How much impact did youth culture have on society in the years 1955-75?

Topics: Childhood, Youth, Young Pages: 5 (1861 words) Published: October 19, 2014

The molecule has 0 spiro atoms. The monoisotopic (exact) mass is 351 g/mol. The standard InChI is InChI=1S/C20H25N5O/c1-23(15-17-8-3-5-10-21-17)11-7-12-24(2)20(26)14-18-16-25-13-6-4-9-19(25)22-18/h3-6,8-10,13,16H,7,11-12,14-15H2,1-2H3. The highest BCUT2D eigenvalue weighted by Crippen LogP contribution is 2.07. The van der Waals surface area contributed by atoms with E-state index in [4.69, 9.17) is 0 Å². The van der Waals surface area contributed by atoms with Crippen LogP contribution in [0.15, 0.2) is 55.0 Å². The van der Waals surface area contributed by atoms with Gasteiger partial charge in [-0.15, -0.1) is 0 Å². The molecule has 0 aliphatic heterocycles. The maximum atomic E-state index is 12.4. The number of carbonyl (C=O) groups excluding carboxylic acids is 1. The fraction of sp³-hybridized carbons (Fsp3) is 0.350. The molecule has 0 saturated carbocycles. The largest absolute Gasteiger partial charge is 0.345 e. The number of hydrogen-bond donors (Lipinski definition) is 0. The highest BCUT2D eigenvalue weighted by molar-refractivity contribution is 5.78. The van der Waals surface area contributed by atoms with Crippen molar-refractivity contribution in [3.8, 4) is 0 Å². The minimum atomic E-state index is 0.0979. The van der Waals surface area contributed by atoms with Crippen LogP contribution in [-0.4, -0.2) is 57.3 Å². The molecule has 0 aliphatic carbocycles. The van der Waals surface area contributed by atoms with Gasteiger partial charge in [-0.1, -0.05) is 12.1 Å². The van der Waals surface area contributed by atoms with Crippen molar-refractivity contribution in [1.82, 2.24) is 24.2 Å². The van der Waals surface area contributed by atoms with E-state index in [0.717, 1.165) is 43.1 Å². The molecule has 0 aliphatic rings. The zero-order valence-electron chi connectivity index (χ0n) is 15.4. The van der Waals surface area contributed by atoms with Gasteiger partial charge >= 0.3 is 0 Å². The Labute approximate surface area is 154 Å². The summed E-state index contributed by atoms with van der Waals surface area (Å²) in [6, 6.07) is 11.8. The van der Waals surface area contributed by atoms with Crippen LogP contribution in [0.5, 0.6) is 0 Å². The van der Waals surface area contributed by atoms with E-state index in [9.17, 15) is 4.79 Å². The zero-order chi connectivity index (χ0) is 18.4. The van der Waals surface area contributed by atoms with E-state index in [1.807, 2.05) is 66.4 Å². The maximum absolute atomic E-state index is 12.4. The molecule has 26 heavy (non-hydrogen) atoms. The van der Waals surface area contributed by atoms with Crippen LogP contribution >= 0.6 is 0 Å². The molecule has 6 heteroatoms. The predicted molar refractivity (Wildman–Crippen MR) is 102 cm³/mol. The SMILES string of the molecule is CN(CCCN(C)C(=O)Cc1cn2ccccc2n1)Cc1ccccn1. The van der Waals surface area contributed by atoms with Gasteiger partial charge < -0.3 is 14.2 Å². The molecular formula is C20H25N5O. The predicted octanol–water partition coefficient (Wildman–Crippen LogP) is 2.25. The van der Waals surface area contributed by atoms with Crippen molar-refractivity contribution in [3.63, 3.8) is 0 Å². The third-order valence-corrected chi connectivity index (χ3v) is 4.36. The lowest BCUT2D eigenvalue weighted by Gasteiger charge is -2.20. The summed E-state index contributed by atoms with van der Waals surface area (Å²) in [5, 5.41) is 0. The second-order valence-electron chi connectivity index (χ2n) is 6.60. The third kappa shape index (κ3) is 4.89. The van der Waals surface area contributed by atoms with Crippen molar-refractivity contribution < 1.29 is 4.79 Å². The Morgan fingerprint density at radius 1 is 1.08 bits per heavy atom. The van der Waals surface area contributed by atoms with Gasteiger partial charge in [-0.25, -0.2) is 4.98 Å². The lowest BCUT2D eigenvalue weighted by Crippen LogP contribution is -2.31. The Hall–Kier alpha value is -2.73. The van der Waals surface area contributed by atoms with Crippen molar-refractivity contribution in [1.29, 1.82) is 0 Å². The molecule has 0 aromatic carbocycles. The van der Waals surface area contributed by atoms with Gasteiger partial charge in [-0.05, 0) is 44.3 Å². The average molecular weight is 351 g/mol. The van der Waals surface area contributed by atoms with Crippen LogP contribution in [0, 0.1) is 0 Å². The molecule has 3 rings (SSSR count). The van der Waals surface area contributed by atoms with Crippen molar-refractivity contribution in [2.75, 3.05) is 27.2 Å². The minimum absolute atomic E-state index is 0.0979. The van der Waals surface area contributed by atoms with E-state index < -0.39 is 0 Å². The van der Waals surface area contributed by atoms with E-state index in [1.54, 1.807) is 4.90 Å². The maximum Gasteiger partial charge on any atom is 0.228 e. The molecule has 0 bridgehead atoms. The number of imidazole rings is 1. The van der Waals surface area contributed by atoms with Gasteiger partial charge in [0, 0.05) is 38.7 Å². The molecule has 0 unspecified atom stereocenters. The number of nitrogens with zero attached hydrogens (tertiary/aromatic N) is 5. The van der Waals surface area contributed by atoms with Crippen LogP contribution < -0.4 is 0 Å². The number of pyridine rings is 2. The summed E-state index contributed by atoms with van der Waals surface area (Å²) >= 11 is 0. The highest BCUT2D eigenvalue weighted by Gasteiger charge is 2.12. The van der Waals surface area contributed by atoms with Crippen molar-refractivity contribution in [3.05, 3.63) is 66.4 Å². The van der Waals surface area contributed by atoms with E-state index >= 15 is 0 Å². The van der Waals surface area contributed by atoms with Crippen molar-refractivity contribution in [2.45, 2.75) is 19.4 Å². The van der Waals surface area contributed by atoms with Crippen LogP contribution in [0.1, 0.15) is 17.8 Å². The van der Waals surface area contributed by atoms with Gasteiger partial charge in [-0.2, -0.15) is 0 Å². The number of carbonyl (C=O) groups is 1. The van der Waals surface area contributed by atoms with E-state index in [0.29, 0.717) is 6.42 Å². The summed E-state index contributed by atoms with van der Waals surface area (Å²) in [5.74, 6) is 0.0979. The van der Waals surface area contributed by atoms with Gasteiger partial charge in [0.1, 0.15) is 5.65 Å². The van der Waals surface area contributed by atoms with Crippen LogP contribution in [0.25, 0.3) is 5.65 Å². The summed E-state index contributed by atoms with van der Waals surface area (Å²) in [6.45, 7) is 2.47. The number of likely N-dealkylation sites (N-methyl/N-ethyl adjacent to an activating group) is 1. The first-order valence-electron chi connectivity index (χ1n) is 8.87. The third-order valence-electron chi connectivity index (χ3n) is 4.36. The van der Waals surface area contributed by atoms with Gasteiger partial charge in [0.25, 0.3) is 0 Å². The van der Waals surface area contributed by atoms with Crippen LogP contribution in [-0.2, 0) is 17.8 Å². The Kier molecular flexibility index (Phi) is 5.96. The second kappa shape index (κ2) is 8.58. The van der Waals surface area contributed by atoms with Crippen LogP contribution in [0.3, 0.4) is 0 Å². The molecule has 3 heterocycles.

How much impact did youth culture have on society in the years 1955-75? This particular period of time was very significant in terms of general changes in society given the post war baby boom, abolition of the death penalty, improved reproduction rights for women, peaks in the number of university attendees, sexual revolution which saw strident action towards female liberation and equality, an influx of immigrants from the Caribbean and South Asia, periods of economic booms and busts and new found openness of sex, sexuality, drug use and freedom of expression in fashion and music which was largely unprecedented. The question however is, how much influence did youth culture have on these issues and what has been the impact of the changes brought about during this era. The definition of youth is “the period between childhood and adult age” and Kenneth Keniston, leading sociologist wrote the phenomenon of youth, described youth as being a new period of life which came after adolescence but before the assumption of adult responsibilities. Over time the term has broadened to include the section of the population, some of who are adolescent, some of whom are beyond adolescence but not yet fully independent adults. Those who make up this group have broadened with the increase in higher education. Post-war Britain experienced something of an economic boon and with a lack of workers, particularly in work which required fewer skills, the government embarked on an immigration programme from the colonies, most notably the Caribbean (predominately Jamaica) and South Asia. Concern soon started to spread about the number of “coloureds” coming into the country and this culminated in the Nottingham and Notting Hill Riots of 1958. Youth played a crucial role in the tensions of the time which lead to the riots. There were a number of orchestrated attacks by white youths, fascists and Teddy Boys on black youth and a black youth, Kelsom Cochran was attacked and killed in Notting Hill. The white youths called these attacks “niggar hunts” but generally blacks were seen as a cause of the problem and on now infamous conservative politician, Enoch Powell, gave his now famous ‘Rivers of blood’ speech. Black youth did have some support, black music; Ska and blue beats were very popular as was the style associated with black people hence there was support for ‘the others’. There were two groups, the mods or the rockers. Mods rode mopeds, wore tailored clothes and aimed for a clean and sophisticated image; they listened to rhythm and blues or ska music. The American influenced rockers rode motor bikes, wore leather jackets and preferred rock n roll music. These developments were influenced by magazines such as Honey. It was aimed at teenagers and included news about fashion and music, advice and advertisements on make-up and photos of celebrities. With openness in sexual experimentation and sexuality due to the Sexual Offences Act in1967, what also emerged was a growing number of interracial relationships amongst the youth and consequently children that came out of these unions. So the traditional White Britain was beginning to be eroded although the politics of this became part of the emerging manifestations of youth culture. So whether supporters of the new immigrants or not there was a unique fusion of cultures and one which the youth on both sides impacted. There was an emerging consciousness among the youth which meant that they were prone to freedom of expression and disdainful of seeing their tribe mentality of their parents and family before. They were also becoming more educated as there was more educated. With education there was more evaluation and consideration of social issues. The youth in the 1960s were very political compared to today and very vocal. At the 1966 General Elections 60.5% of the voters were youths, aged 18-24. Ruth Ellis’ death evoked strong sentiment and stimulated intense public interest. A large population of those...
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